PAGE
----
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Saturday, September 26 • 4:42pm - 5:15pm
Right Way Wrong Way: The Fading Legal Justification for Telecommunications Infrastructure Rights of Way

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Per common practice, telecommunications providers use rights-of-way to build physical network infrastructure on lands they do not own, for deploying cable aboveground or underground and for placing wireless transmission towers. Agreements to use these lands are usually made with public landowners such as local governments and the agencies that oversee national parks, state forests, and the like.

The procedures for interacting with and compensating landowners in order to obtain rights-of-way have been established per regulation and court precedent. In short, private landowners should be justly compensated; public landowners may be compensated directly, but more often the firm using the land must offer some sort of remedy that is in the public interest. This paper focuses on the legal justifications for allowing telecommunications firms to use publicly-owned lands for rights-of-way.

While the 1996 Telecommunications Act includes some specific rules for rights-of-way as needed by telecom service providers, much of the law regarding this matter descends from utilities regulation and the common law of land ownership. More specifically, utilities that operate aboveground power lines or underground pipelines are designated as franchisees that have been granted certain privileges for using land that is owned by someone else, and in return these franchisees face various public interest obligations. For example, a fossil fuels company that lays a pipeline through a state forest is often required to satisfy the public interest by vowing to repair ecological damage. Historically, telecommunications firms have been subjected to similar requirements.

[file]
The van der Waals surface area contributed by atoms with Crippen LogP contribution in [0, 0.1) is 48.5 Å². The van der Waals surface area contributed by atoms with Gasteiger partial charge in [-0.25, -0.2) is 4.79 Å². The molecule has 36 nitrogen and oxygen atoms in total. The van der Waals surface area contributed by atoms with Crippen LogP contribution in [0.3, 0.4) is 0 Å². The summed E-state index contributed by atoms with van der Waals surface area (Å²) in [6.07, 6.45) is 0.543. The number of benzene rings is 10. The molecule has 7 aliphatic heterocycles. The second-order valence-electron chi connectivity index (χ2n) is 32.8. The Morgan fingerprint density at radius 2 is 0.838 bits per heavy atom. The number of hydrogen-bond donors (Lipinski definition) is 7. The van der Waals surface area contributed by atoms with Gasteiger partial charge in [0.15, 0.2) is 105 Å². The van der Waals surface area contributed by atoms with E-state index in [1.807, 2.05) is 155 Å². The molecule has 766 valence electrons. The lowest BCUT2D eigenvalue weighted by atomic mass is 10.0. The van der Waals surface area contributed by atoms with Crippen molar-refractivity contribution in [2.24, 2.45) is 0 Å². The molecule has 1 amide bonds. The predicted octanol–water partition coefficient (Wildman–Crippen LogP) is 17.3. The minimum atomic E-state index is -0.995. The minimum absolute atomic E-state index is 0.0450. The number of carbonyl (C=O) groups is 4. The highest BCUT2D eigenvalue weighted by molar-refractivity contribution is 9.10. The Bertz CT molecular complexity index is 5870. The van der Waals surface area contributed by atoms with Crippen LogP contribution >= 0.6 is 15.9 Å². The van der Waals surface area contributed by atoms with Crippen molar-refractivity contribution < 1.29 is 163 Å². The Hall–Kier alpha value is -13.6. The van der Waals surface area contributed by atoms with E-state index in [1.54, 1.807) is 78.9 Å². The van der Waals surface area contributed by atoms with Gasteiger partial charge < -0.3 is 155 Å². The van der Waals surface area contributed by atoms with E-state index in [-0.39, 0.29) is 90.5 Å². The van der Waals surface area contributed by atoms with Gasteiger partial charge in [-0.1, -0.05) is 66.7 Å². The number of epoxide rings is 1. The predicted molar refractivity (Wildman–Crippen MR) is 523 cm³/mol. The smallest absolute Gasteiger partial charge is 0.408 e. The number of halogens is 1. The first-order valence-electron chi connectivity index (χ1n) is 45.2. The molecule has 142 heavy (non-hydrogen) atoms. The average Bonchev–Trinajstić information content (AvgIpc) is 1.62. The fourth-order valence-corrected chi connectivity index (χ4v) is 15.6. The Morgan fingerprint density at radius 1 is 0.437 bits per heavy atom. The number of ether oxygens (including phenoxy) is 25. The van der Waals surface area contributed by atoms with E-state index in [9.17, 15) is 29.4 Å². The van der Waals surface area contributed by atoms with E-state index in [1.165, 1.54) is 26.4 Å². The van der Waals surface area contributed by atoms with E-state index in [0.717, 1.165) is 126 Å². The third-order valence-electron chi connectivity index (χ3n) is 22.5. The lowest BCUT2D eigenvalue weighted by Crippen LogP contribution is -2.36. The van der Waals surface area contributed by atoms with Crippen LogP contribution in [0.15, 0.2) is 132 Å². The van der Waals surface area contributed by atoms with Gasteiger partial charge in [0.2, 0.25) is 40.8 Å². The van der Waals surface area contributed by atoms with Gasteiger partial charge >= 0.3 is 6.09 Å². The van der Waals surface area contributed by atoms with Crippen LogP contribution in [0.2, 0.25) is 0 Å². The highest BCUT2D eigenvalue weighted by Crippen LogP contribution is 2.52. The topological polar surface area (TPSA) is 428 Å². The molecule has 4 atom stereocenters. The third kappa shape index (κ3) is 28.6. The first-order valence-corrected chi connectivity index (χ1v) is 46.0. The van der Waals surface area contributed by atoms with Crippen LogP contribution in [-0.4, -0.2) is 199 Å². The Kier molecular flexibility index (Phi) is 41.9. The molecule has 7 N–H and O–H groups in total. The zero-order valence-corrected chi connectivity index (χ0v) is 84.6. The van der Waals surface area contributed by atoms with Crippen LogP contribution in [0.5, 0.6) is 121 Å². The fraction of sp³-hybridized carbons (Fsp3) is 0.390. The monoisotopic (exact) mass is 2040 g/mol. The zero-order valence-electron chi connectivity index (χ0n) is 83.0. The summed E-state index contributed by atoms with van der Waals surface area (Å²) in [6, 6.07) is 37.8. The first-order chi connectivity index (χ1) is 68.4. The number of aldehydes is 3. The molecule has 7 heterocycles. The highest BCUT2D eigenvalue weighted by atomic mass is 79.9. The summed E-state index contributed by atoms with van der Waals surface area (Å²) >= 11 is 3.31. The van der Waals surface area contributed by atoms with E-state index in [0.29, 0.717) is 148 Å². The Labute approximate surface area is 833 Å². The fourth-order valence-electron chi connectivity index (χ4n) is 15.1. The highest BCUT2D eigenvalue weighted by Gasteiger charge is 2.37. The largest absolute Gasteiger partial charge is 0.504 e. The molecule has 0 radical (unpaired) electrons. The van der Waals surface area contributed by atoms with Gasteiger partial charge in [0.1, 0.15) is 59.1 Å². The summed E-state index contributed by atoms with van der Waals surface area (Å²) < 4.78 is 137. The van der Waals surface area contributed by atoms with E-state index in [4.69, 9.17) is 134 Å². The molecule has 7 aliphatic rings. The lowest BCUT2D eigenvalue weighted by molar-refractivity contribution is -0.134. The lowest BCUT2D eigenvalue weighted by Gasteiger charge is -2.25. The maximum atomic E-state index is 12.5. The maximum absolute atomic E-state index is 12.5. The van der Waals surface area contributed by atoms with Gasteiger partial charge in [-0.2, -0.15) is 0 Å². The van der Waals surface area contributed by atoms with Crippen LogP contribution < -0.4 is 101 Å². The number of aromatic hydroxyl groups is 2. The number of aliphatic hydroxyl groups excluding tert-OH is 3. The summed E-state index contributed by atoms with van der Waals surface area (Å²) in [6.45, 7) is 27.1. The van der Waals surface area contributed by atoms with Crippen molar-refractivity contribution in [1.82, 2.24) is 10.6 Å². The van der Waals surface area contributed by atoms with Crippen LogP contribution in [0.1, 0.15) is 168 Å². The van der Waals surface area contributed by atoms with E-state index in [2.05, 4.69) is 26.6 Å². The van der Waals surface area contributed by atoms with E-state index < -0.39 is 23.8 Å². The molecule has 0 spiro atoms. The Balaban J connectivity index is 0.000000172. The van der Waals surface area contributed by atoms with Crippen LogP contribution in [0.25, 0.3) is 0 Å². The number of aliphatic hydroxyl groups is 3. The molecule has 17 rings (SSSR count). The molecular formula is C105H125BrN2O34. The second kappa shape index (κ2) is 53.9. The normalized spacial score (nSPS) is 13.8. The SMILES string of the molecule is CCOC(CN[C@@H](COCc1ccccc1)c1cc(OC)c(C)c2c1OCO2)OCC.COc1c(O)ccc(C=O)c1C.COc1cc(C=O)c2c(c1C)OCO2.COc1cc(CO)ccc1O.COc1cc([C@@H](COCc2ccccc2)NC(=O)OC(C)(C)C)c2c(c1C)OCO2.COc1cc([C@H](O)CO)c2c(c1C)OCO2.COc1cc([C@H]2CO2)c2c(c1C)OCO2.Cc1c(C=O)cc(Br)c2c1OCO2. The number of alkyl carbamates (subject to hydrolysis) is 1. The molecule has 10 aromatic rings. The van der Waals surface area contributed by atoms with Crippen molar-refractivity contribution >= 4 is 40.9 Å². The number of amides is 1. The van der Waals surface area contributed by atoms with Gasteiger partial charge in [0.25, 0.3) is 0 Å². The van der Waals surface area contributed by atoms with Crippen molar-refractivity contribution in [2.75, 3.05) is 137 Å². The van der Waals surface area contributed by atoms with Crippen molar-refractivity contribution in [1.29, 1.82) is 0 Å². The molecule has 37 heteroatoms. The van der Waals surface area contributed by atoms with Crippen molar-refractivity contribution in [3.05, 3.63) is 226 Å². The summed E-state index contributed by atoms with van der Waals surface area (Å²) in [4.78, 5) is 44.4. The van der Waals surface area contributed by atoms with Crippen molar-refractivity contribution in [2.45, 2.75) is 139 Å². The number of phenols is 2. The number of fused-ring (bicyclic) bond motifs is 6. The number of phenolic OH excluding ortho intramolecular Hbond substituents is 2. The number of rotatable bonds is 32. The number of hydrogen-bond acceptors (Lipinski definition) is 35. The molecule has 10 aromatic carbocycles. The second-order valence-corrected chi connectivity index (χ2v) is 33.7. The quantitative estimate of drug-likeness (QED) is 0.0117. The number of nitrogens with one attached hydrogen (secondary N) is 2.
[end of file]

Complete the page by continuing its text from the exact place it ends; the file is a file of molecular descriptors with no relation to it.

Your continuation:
This paper will introduce rights-of-way policy for private operators that make use of public lands, including the corresponding regulations in the telecommunications industry. Recent actions by telecommunications firms in which they have sought to be released from public interest responsibilities -- including the maintenance of universal service programs, serving as common carriers, and serving as Carriers of Last Resort – have eroded their legal justifications for unfettered use public rights-of-way, which is one of the most important benefits they receive from the regulations that they hope to escape. The paper will conclude with a discussion of whether this conundrum can be resolved via existing telecommunications regulations, or if a new focus on local property rights and public utilities law should be considered.



Geoffrey Why

Mintz Levin


Ben Cramer

Pennsylvania State University

Saturday September 26, 2015 4:42pm - 5:15pm
GMUSL - Room 221

Attendees (12)